Jack Kerouac's first morning on Desolation
Catching up with Jack Kerouac, who served as a fire lookout atop Desolation Peak in the North Cascades 60 years ago this summer. In this passage from his classic novel The Dharma Bums, he awakens on his first morning alone on the mountaintop and marvels at his surroundings:
Lo, in the morning I woke up and it was beautiful blue sunshine sky and I went out in my alpine yard and there it was, everything Japhy [Gary Snyder] said it was, hundreds of miles of pure snow-covered rocks and virgin lakes and high timber, and below, instead of the world, I saw a sea of marshmallow clouds flat as a roof and extending miles and miles in every direction, creaming all the valleys, what they call low-level clouds, on my 6600-foot pinnacle it was all far below me. I brewed coffee on the stove and came out and warmed my mist-drenched bones in the hot sun of my little woodsteps. I said “Tee tee” to a bug furry cony and he calmly enjoyed a minute with me gazing at the sea of clouds. I made bacon and eggs, dug a garbage pit a hundred yards down the trail, hauled wood and identified landmarks with my panoramic and firefinder and named all the magic rocks and clefts, names Japhy had sung to me so often: Jack Mountain, Mount Terror, Mount Fury, Mount Challenger, Mount Despair, Golden Horn, Sourdough, Crater Peak, Ruby, Mount Baker bigger than the world in the distance, Jackass Mountain, Crooked Thumb Peak, and the fabulous names of the creeks: Three Fools, Cinnamon, Trouble, Lightning and Freezeout. And it was all mine, not another human pair of eyes in the world were looking at this immense cycloramic universe of matter. I had a tremendous sensation of its dreamlikeness which never left me all that summer and in fact grew and grew, especially when I stood on my head to circulate my blood, right on top of the mountain, using a burlap bag for a head mat, and then the mountains looked like little bubbles hanging in the void upsidedown. In fact I realized they were upsidedown and I was upsidedown! There was nothing here to hide the fact of gravity holding us all intact upsidedown against a surface globe of earth in infinite empty space. And suddenly I realized I was truly alone and had nothing to do by feed myself and rest and amuse myself, and nobody could criticize. The little flowers grew everywhere around the rocks, and no one has asked them to grow, or me to grow.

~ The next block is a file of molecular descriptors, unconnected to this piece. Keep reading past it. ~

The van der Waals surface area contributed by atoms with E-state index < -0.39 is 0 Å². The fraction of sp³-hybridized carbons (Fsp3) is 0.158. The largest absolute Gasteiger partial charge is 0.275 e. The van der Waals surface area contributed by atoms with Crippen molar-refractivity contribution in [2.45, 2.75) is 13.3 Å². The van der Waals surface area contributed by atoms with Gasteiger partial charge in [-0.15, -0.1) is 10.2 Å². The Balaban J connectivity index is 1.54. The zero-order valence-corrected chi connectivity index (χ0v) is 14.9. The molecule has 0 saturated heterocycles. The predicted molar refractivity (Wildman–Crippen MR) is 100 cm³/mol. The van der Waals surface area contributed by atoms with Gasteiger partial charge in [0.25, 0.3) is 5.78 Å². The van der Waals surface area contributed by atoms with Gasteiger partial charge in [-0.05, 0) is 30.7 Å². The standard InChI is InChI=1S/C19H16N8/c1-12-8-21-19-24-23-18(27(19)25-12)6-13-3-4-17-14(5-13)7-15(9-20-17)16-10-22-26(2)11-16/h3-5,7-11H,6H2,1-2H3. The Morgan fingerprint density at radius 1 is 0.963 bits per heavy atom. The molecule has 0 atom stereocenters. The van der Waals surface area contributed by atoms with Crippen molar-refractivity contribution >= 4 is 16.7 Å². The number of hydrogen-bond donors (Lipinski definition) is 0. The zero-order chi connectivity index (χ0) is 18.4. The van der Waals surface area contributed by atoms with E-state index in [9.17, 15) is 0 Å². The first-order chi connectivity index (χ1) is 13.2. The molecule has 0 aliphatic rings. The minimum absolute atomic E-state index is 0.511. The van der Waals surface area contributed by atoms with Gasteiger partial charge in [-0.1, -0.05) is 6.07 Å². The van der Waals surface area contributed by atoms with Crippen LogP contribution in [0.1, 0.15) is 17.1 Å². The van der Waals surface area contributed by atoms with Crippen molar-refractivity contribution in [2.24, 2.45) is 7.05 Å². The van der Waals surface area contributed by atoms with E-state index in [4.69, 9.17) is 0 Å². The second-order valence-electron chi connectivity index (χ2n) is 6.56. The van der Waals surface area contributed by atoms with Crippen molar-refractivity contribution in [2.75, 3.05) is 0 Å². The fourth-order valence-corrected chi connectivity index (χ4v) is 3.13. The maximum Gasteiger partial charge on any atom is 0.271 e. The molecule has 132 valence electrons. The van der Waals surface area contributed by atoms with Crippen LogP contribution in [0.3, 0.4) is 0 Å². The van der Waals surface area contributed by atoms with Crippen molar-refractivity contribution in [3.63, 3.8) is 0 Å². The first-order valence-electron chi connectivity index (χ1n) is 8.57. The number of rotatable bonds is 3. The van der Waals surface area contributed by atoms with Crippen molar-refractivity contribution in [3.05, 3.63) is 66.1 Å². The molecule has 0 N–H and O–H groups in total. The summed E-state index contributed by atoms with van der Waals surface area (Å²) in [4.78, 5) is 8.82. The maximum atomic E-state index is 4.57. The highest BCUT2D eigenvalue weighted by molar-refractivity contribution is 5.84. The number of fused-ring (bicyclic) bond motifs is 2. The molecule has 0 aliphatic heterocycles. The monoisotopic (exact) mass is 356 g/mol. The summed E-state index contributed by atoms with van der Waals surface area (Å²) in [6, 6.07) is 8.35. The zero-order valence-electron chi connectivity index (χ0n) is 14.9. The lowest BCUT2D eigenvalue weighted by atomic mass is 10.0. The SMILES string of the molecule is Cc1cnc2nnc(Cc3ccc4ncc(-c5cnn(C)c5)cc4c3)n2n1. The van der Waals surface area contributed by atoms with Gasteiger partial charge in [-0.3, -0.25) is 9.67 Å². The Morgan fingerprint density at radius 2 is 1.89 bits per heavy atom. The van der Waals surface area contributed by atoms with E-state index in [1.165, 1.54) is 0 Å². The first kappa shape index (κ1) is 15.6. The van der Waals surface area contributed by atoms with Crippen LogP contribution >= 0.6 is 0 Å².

Photos are from the Institute’s “Beats on the Peaks” Field Excursion, a unique small-group journey up Ross Lake in to the fascinating literary history of the North Cascades with our executive director that is heading out again August 4-7. Info and registration at www.ncascades.org/signup/programs/beats-on-the-peaks-2016 or (360) 854-2599. Scholarships, student and military discounts, teacher clock hours and academic credits are available.